The Energy Observer has been dubbed "The Solar Impulse of the seas" and could usher in a new era of ocean travel.
When the futuristic catamaran Energy Observer sets sail for its round-the-world voyage next February, it will be powered solely by renewable energy, thanks to onboard solar panels, wind turbines, and hydrogen produced from electrolysis of ocean water. This six year voyage could have big implications for the future of not just maritime transport, but also land-based energy systems, thanks to the inclusion of a renewably-produced hydrogen energy component. While the promise of the coming hydrogen economy is a contentious point among renewable energy supporters, the lessons learned in the voyage of the Energy Observer could be put to work in developing a sustainable integration of hydrogen as an energy storage medium.
The propulsion for the Energy Observer will come from electric motors, which will be powered by a battery bank fed by solar panels and wind turbines, but the addition of an electrolysis system, which will split water into hydrogen and oxygen and then store the hydrogen, the vessel will set a precedent as the world's first boat "with an autonomous means of producing hydrogen" to help it along on its zero carbon emissions voyage.
The boat, which formerly won the Jules Verne trophy in 1994 for a non-stop voyage round the world, has been modified to become the Energy Observer, thanks to a partnership between the CEA-Liten research center in France and "a team of naval architects," and is currently undergoing the installation of the renewable energy components at a shipyard at Saint-Malo, France. The project, which was under wraps until just recently, will cost about $4.72 million to build, and will act as a living laboratory for CEA-Liten, with a suite of sensors onboard to monitor and optimize its performance.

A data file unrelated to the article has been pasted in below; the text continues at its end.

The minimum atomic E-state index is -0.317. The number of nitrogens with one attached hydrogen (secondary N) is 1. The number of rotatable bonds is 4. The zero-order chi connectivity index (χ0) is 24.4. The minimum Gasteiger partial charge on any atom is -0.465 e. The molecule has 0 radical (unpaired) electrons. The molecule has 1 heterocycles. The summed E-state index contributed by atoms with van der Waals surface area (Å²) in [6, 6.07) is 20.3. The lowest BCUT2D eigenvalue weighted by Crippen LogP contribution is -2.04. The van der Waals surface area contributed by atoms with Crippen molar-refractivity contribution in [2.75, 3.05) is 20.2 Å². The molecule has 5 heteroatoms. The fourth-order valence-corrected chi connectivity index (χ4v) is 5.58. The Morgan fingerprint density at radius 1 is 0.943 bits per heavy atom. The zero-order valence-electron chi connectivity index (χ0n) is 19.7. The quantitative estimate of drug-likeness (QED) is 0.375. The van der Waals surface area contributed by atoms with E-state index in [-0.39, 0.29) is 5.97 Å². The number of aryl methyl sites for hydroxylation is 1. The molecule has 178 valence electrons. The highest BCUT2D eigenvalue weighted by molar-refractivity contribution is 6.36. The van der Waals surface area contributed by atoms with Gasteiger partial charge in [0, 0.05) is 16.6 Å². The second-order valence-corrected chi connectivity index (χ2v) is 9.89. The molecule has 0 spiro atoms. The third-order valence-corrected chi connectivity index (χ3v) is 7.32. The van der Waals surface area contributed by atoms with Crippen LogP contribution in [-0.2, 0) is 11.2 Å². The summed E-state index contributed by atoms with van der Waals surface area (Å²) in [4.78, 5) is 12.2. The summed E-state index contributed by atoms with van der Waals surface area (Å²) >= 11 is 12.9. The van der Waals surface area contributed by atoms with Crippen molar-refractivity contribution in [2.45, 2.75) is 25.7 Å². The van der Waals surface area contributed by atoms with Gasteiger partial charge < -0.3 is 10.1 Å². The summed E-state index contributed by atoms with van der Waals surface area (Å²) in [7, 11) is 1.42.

According to Florence Lambert, director of CEA-Liten, the finished boat will be "emblematic of what will be the energy networks of tomorrow, with solutions that could even be used within five years," and gave as an example that future homes "could incorporate a system of hydrogen storage, which is produced during the summer months and then used in the winter."
The boat's 'world tour' won't be quick or cheap, as the Energy Observer team has a total of 101 stopovers across the globe planned for the voyage, where it will act as a traveling exhibition of the technology, and the annual cost of this renewable energy journey could reach "a minimum of €4m a year."
According to the Guardian, one of the project's notable supporters is French environmentalist Nicolas Hulot, who praised the efforts as being "very promising" for ocean transport, and said that the voyage will demonstrate "that you can have great autonomy (at sea) and you can store and find energy when there isn’t any more wind or sun."
At the risk of subverting the forthcoming comments that we already have a zero carbon emissions mode of ocean transport, otherwise known as "sailing," this project, if the systems work according to design, will be essentially proving the viability of self-powered electric boating, similar to what the Solar Impulse proved with its round-the-world solar flight. Considering the advances being made in electric vehicles on land, it certainly seems high time to adopt a similar approach to ocean travel, which has a number of different challenges than those faced by wheeled vehicles.